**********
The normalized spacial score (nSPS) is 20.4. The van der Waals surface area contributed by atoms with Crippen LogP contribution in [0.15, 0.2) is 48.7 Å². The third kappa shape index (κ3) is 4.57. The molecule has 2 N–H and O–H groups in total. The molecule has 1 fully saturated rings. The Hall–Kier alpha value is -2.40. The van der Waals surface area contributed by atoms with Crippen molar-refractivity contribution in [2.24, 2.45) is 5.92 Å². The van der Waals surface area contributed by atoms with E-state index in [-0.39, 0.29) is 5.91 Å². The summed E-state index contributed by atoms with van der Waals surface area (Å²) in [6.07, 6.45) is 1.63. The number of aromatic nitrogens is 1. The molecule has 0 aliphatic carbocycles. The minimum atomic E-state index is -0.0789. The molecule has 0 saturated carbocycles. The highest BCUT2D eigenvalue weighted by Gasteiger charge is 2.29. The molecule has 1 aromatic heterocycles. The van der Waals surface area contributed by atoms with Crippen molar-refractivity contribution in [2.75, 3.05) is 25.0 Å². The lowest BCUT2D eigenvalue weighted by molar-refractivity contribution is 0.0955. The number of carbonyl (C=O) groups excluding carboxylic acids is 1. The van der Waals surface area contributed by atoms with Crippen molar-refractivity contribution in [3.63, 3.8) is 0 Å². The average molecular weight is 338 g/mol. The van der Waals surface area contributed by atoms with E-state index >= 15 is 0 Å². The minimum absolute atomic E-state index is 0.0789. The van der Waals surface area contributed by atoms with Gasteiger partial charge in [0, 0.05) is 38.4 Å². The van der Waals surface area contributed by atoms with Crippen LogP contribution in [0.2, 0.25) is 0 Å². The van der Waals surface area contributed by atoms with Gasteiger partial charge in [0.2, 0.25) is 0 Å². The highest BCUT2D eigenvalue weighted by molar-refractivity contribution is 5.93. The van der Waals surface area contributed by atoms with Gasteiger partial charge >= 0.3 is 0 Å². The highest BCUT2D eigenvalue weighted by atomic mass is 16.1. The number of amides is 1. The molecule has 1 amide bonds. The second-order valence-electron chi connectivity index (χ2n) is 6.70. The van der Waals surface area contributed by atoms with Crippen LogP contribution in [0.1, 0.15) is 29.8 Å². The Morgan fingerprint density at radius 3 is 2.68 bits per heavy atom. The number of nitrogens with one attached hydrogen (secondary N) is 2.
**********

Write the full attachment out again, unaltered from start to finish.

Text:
The normalized spacial score (nSPS) is 20.4. The van der Waals surface area contributed by atoms with Crippen LogP contribution in [0.15, 0.2) is 48.7 Å². The third kappa shape index (κ3) is 4.57. The molecule has 2 N–H and O–H groups in total. The molecule has 1 fully saturated rings. The Hall–Kier alpha value is -2.40. The van der Waals surface area contributed by atoms with Crippen molar-refractivity contribution in [2.24, 2.45) is 5.92 Å². The van der Waals surface area contributed by atoms with E-state index in [-0.39, 0.29) is 5.91 Å². The summed E-state index contributed by atoms with van der Waals surface area (Å²) in [6.07, 6.45) is 1.63. The number of aromatic nitrogens is 1. The molecule has 0 aliphatic carbocycles. The minimum atomic E-state index is -0.0789. The molecule has 0 saturated carbocycles. The highest BCUT2D eigenvalue weighted by Gasteiger charge is 2.29. The molecule has 1 aromatic heterocycles. The van der Waals surface area contributed by atoms with Crippen molar-refractivity contribution in [2.75, 3.05) is 25.0 Å². The lowest BCUT2D eigenvalue weighted by molar-refractivity contribution is 0.0955. The number of carbonyl (C=O) groups excluding carboxylic acids is 1. The van der Waals surface area contributed by atoms with Crippen molar-refractivity contribution in [3.63, 3.8) is 0 Å². The average molecular weight is 338 g/mol. The van der Waals surface area contributed by atoms with E-state index >= 15 is 0 Å². The minimum absolute atomic E-state index is 0.0789. The van der Waals surface area contributed by atoms with Gasteiger partial charge in [0, 0.05) is 38.4 Å². The van der Waals surface area contributed by atoms with Crippen LogP contribution in [0.2, 0.25) is 0 Å². The van der Waals surface area contributed by atoms with Gasteiger partial charge in [0.2, 0.25) is 0 Å². The highest BCUT2D eigenvalue weighted by molar-refractivity contribution is 5.93. The van der Waals surface area contributed by atoms with Gasteiger partial charge >= 0.3 is 0 Å². The highest BCUT2D eigenvalue weighted by atomic mass is 16.1. The number of amides is 1. The molecule has 1 amide bonds. The second-order valence-electron chi connectivity index (χ2n) is 6.70. The van der Waals surface area contributed by atoms with Crippen LogP contribution in [0.1, 0.15) is 29.8 Å². The Morgan fingerprint density at radius 3 is 2.68 bits per heavy atom. The number of nitrogens with one attached hydrogen (secondary N) is 2.